On the afternoon of June 24, 1935 Carlos Gardel, tango’s most popular singer/composer, was en route from Bogotá to Cali for a performance.
Upon landing at Olaya Herrera Airport, Gardel’s plane crashed into another on the ground, and all but three passengers on board perished.
As a result of Gardel’s death, Medellin was forever linked to the world of tango. Ironically, if the plane’s fuel tanks had been full when they departed Bogotá, they would’ve been able to fly direct to Cali, but as fate would have it, they weren’t.
The cause of the crash has been the subject of much debate. Popular theories include a weather disturbance at the airport, a rivalry between the pilots operating the two planes, and reports of an errant gunshot meant for Gardel, but hitting his pilot instead.
In order to further explore the history of tango in Medellin, I recently went on the Carlos Gardel Tour offered by ZORBA Travel.
Plaza Gardel and Olaya Herrera Airport
At 5PM on a Saturday afternoon, Juan, my bilingual tour guide, picked me up in Ciudad del Rio. Our first stop was Plaza Gardel, located outside the Olaya Herrera Airport.
On November 4, 2003, the plaza was dedicated to Carlos Gardel. The focal point is a statue of a tango singer with a guitar, and a couple dancing. Plaza Gardel is used regularly to host open air events, such as musical performances.
Walk into the airport from the door facing Plaza Gardel, and you’ll see a collection of plaques and memorials to the singer.
Juan and I walked back to his car, as the sun was setting, and drove toward Centro. Along the way, we picked up his friend, a serious tango aficionado.
Together, the three of us drove first to Plaza Cisneros (aka Plaza de las Luces).
Juan pointed out the old train station across the street from the plaza, and explained that in the early 1900’s, Medellin was developing as an industrial hub within Colombia, and migrant workers were coming into the city from the surrounding countryside via train.
At the time, Plaza Cisneros was a big marketplace, filled with bars and prostitutes. It was exactly the kind of environment where workers liked to drink away their hard-earned money on the weekends.
In Buenos Aires, it was in similar immigrant ghettos that tango first developed.
From Plaza Cisneros, we headed to the nearby Salon Malaga. Established in 1957, it’s Medellin’s oldest milonga (tango bar).
As soon as we exited the car, I could hear live tango music. Juan mentioned that the area around Malaga was once similar to Plaza Cisneros, with lots of bars and prostitutes, making it popular with the migrant workers.
Located in the shadow of the San Antonio metro station, I’d never actually noticed Salon Malaga before. Yet here we were, stepping back in history.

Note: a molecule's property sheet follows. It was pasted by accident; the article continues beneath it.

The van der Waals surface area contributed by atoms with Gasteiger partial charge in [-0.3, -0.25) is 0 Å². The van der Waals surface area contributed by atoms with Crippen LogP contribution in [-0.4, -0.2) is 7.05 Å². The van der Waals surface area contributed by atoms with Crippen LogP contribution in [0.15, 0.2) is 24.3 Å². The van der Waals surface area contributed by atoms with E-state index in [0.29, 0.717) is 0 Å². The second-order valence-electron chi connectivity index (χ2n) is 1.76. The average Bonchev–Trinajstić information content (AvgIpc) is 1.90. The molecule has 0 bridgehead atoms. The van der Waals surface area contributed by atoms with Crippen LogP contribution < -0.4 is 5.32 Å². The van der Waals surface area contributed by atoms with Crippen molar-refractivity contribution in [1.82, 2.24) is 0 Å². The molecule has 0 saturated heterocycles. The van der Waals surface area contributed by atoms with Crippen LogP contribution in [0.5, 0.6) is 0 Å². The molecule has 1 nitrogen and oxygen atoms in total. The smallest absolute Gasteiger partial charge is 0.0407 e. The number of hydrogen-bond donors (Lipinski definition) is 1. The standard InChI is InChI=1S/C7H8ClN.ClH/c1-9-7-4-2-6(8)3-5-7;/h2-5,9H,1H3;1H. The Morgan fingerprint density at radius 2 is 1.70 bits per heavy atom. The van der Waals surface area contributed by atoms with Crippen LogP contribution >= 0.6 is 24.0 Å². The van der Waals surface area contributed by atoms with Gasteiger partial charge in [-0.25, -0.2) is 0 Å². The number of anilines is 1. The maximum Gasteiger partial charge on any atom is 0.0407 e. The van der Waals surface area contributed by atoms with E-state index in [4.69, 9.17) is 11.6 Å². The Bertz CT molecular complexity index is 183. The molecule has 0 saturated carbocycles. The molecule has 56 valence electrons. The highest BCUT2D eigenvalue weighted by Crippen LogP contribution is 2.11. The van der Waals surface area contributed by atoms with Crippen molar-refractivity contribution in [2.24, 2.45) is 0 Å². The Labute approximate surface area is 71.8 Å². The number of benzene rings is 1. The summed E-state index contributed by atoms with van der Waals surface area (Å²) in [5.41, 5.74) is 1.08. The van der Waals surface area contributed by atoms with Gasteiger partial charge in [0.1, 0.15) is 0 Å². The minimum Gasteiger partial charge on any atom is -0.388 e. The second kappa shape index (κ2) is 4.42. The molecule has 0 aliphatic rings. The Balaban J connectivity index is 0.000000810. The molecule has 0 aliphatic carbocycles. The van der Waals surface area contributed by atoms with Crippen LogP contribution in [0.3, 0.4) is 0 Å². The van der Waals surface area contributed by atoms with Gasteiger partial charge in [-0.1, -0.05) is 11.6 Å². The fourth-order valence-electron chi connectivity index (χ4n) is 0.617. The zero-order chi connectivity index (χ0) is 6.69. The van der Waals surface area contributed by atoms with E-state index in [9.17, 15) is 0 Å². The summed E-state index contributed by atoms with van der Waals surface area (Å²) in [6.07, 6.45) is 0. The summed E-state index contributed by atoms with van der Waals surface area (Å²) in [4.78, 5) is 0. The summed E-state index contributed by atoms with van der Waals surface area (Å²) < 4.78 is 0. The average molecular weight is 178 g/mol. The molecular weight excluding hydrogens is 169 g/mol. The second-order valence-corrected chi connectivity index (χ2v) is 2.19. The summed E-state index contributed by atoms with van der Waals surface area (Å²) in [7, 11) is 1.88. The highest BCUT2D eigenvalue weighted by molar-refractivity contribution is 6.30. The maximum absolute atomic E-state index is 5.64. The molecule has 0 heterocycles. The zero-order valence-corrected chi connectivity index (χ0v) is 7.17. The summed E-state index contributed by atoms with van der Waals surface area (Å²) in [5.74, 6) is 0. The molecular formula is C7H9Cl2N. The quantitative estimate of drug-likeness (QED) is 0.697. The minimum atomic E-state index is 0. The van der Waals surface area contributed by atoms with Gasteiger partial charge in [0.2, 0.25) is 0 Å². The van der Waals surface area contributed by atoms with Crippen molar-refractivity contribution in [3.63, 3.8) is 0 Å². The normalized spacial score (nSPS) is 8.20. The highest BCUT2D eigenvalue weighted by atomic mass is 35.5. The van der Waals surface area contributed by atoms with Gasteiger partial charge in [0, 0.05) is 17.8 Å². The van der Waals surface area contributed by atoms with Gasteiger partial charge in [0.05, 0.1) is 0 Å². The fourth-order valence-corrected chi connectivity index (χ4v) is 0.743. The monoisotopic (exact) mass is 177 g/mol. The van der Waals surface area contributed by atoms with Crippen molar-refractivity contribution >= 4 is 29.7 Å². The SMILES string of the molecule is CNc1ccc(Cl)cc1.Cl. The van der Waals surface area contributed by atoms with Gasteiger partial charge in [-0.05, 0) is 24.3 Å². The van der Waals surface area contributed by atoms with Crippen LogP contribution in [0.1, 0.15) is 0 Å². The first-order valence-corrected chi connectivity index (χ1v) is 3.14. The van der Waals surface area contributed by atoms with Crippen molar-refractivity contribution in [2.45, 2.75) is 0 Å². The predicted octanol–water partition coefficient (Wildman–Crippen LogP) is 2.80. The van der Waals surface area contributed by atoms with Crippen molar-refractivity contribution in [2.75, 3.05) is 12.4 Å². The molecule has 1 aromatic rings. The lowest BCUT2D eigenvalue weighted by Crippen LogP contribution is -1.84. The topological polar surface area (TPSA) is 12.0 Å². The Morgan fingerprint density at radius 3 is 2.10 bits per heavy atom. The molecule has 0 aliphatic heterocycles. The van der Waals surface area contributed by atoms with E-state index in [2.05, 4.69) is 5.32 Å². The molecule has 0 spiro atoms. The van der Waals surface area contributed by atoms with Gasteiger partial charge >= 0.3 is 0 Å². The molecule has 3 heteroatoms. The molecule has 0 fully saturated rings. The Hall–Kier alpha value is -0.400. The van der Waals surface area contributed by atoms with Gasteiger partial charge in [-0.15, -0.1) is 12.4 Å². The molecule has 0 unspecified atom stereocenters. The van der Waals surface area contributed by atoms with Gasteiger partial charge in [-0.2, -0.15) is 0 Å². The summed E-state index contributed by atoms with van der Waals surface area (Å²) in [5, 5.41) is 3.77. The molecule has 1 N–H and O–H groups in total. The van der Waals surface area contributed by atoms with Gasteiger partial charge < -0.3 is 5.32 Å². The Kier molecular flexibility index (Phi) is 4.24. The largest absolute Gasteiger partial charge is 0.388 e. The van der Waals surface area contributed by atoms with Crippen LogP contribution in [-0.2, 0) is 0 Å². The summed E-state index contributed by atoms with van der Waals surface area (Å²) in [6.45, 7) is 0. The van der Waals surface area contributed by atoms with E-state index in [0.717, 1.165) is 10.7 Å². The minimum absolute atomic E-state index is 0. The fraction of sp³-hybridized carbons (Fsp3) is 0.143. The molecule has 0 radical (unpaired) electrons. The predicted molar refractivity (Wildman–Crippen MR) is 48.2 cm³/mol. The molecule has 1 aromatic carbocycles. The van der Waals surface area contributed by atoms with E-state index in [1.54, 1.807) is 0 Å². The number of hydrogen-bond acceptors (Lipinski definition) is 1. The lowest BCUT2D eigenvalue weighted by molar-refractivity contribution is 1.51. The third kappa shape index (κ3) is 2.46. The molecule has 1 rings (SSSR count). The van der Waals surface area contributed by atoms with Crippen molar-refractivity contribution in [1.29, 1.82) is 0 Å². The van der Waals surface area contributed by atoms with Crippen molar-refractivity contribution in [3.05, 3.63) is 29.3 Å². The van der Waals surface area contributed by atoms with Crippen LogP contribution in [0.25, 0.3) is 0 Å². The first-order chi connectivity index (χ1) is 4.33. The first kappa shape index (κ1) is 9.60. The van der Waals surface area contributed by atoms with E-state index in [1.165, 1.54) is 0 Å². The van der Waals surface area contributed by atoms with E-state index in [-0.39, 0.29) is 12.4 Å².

It was hardly 7PM, but the bar already had its share of patrons, complete with tables reserved for those arriving later.
We walked past the tango singer, and walls plastered with old photos and tango memorabilia, toward the back of the bar. I ordered a beer, and later, bought an Argentine-style empanada offered from a basket by two men in black shirts and aprons.
After 30 minutes of listening to the music, and taking in the atmosphere, we left for the next stop on the Carlos Gardel Tour.
Dance Lesson at Escuela Mayor de Tango
From Centro, we began driving west, and up the mountains toward Robledo, a working class district of Medellin I’d never visited.
Our destination was Escuela Mayor de Tango (Carrera 80 #77BB-02, Barrio La Pilarica), run by Jose Gabriel Alvarez and his wife.
Upon arrival, there was a politician using the space to talk with residents. We waited patiently for that event to wrap up, and then entered the milonga.
The walls were covered in Jose’s paintings, depicting tango scenes as well as famous works by Vincent Van Gogh. Juan informed me Jose had also previously worked as an architect.
It was here that I would partake in a private tango lesson by Jose’s wife.
I was feeling a little rusty, and concerned that I’d forgotten everything I learned from my four private lessons in Buenos Aires last year.
To my surprise, I began remember the basics, and during the hour of practice, I also learned a new move.
Meanwhile, regular patrons began to arrive for a night of tango dancing.
Dinner Show at Patio del Tango
Our last stop of the night was a familiar one, Patio del Tango in Barrio Antioquia. We arrived at 9:30PM, and the entertainment was already under way.
Before we took a table, Juan pointed out a poster in the back of the restaurant, featuring old black and white photos from Carlos Gardel’s life, and the plane crash in Medellin.
There was even a photo of what was purported to be Gardel’s corpse (something I didn’t need to see before sitting down to eat).
As for dinner, I opted for the chicken with chimichurri sauce (not included in the price of the tour). A little after 10PM, after watching several dance performances and wrapping up dinner, Juan dropped me off back at my building.
There’s more to Medellin than salsa and reggaeton. Whether you’re a tango aficionado, or simply looking to do something different, I highly recommend the Carlos Gardel Tour.
It runs on Thursday, Friday and Saturday nights at 5PM, and lasts 5 hours. Pick up and drop off from your hotel is included, as is a bilingual guide. For more info, and prices, check out ZORBA Travel.
My Carlos Gardel Tour with ZORBA was provided at no cost, in order to experience and write about it here.